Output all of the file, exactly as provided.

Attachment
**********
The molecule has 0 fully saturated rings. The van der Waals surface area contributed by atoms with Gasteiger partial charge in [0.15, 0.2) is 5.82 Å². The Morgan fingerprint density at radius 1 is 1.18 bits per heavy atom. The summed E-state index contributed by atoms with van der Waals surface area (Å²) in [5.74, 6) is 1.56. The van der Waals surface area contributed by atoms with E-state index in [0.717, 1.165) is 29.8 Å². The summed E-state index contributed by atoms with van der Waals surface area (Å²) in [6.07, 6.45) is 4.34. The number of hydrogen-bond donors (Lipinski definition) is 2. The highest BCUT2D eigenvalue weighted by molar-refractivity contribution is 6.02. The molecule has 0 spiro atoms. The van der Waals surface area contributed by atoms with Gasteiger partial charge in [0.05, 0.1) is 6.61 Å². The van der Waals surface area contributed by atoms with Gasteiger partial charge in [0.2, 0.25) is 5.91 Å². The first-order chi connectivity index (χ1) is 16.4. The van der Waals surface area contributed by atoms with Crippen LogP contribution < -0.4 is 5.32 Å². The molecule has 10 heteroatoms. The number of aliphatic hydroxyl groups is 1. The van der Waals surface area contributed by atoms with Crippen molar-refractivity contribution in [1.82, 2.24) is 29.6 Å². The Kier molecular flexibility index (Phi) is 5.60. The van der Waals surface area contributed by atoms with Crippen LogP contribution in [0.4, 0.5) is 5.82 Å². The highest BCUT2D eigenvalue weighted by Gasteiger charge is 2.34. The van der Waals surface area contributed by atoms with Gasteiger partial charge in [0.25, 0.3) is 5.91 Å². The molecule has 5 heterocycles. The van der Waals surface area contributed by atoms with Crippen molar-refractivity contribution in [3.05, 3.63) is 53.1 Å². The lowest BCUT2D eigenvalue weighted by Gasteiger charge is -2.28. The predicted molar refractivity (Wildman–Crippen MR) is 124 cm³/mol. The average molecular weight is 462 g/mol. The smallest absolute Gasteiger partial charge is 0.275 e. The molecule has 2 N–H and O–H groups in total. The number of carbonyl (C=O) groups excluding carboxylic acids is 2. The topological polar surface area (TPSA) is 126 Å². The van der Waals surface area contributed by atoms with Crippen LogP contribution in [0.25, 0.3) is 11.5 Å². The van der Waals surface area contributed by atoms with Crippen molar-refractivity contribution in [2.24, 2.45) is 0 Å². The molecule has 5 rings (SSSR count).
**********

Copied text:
The molecule has 0 fully saturated rings. The van der Waals surface area contributed by atoms with Gasteiger partial charge in [0.15, 0.2) is 5.82 Å². The Morgan fingerprint density at radius 1 is 1.18 bits per heavy atom. The summed E-state index contributed by atoms with van der Waals surface area (Å²) in [5.74, 6) is 1.56. The van der Waals surface area contributed by atoms with E-state index in [0.717, 1.165) is 29.8 Å². The summed E-state index contributed by atoms with van der Waals surface area (Å²) in [6.07, 6.45) is 4.34. The number of hydrogen-bond donors (Lipinski definition) is 2. The highest BCUT2D eigenvalue weighted by molar-refractivity contribution is 6.02. The molecule has 0 spiro atoms. The van der Waals surface area contributed by atoms with Gasteiger partial charge in [0.05, 0.1) is 6.61 Å². The van der Waals surface area contributed by atoms with Gasteiger partial charge in [0.2, 0.25) is 5.91 Å². The first-order chi connectivity index (χ1) is 16.4. The van der Waals surface area contributed by atoms with Crippen LogP contribution < -0.4 is 5.32 Å². The molecule has 10 heteroatoms. The number of aliphatic hydroxyl groups is 1. The van der Waals surface area contributed by atoms with Crippen molar-refractivity contribution in [1.82, 2.24) is 29.6 Å². The Kier molecular flexibility index (Phi) is 5.60. The van der Waals surface area contributed by atoms with Crippen LogP contribution in [0.4, 0.5) is 5.82 Å². The highest BCUT2D eigenvalue weighted by Gasteiger charge is 2.34. The van der Waals surface area contributed by atoms with Gasteiger partial charge in [0.25, 0.3) is 5.91 Å². The molecule has 5 heterocycles. The van der Waals surface area contributed by atoms with Crippen molar-refractivity contribution in [3.05, 3.63) is 53.1 Å². The lowest BCUT2D eigenvalue weighted by Gasteiger charge is -2.28. The predicted molar refractivity (Wildman–Crippen MR) is 124 cm³/mol. The average molecular weight is 462 g/mol. The smallest absolute Gasteiger partial charge is 0.275 e. The molecule has 2 N–H and O–H groups in total. The number of carbonyl (C=O) groups excluding carboxylic acids is 2. The topological polar surface area (TPSA) is 126 Å². The van der Waals surface area contributed by atoms with Crippen LogP contribution in [0.25, 0.3) is 11.5 Å². The van der Waals surface area contributed by atoms with Crippen molar-refractivity contribution in [2.24, 2.45) is 0 Å². The molecule has 5 rings (SSSR count).